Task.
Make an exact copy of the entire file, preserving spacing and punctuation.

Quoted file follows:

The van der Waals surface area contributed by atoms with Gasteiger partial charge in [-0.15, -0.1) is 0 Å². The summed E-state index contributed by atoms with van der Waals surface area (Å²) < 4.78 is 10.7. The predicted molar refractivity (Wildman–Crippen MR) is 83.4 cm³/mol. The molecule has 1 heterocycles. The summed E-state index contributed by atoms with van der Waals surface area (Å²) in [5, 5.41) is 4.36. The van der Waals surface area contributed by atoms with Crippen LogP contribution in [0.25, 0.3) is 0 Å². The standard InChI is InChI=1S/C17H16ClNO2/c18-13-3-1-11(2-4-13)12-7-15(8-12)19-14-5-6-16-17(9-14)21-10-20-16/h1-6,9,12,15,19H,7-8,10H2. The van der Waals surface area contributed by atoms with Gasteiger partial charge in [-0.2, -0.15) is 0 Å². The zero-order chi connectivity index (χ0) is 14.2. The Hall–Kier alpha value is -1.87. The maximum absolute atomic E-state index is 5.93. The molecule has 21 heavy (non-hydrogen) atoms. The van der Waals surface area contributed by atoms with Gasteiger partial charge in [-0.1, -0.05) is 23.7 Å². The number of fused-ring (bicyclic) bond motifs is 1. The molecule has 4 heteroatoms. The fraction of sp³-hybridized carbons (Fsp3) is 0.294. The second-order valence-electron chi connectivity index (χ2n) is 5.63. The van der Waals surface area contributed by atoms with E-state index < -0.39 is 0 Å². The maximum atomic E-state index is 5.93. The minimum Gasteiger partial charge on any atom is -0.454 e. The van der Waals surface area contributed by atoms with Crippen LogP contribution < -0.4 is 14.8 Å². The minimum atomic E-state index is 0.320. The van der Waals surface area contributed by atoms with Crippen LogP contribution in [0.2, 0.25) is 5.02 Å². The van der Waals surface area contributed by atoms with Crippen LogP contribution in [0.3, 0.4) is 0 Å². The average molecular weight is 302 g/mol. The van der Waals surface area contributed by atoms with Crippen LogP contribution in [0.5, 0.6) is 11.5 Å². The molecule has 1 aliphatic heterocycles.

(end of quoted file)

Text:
The van der Waals surface area contributed by atoms with Gasteiger partial charge in [-0.15, -0.1) is 0 Å². The summed E-state index contributed by atoms with van der Waals surface area (Å²) < 4.78 is 10.7. The predicted molar refractivity (Wildman–Crippen MR) is 83.4 cm³/mol. The molecule has 1 heterocycles. The summed E-state index contributed by atoms with van der Waals surface area (Å²) in [5, 5.41) is 4.36. The van der Waals surface area contributed by atoms with Crippen LogP contribution in [0.25, 0.3) is 0 Å². The standard InChI is InChI=1S/C17H16ClNO2/c18-13-3-1-11(2-4-13)12-7-15(8-12)19-14-5-6-16-17(9-14)21-10-20-16/h1-6,9,12,15,19H,7-8,10H2. The van der Waals surface area contributed by atoms with Gasteiger partial charge in [-0.2, -0.15) is 0 Å². The zero-order chi connectivity index (χ0) is 14.2. The Hall–Kier alpha value is -1.87. The maximum absolute atomic E-state index is 5.93. The molecule has 21 heavy (non-hydrogen) atoms. The van der Waals surface area contributed by atoms with Gasteiger partial charge in [-0.1, -0.05) is 23.7 Å². The number of fused-ring (bicyclic) bond motifs is 1. The molecule has 4 heteroatoms. The fraction of sp³-hybridized carbons (Fsp3) is 0.294. The second-order valence-electron chi connectivity index (χ2n) is 5.63. The van der Waals surface area contributed by atoms with E-state index < -0.39 is 0 Å². The maximum atomic E-state index is 5.93. The minimum Gasteiger partial charge on any atom is -0.454 e. The van der Waals surface area contributed by atoms with Crippen LogP contribution < -0.4 is 14.8 Å². The minimum atomic E-state index is 0.320. The van der Waals surface area contributed by atoms with Crippen LogP contribution in [0.2, 0.25) is 5.02 Å². The van der Waals surface area contributed by atoms with Crippen LogP contribution in [0.3, 0.4) is 0 Å². The average molecular weight is 302 g/mol. The van der Waals surface area contributed by atoms with Crippen LogP contribution in [0.5, 0.6) is 11.5 Å². The molecule has 1 aliphatic heterocycles.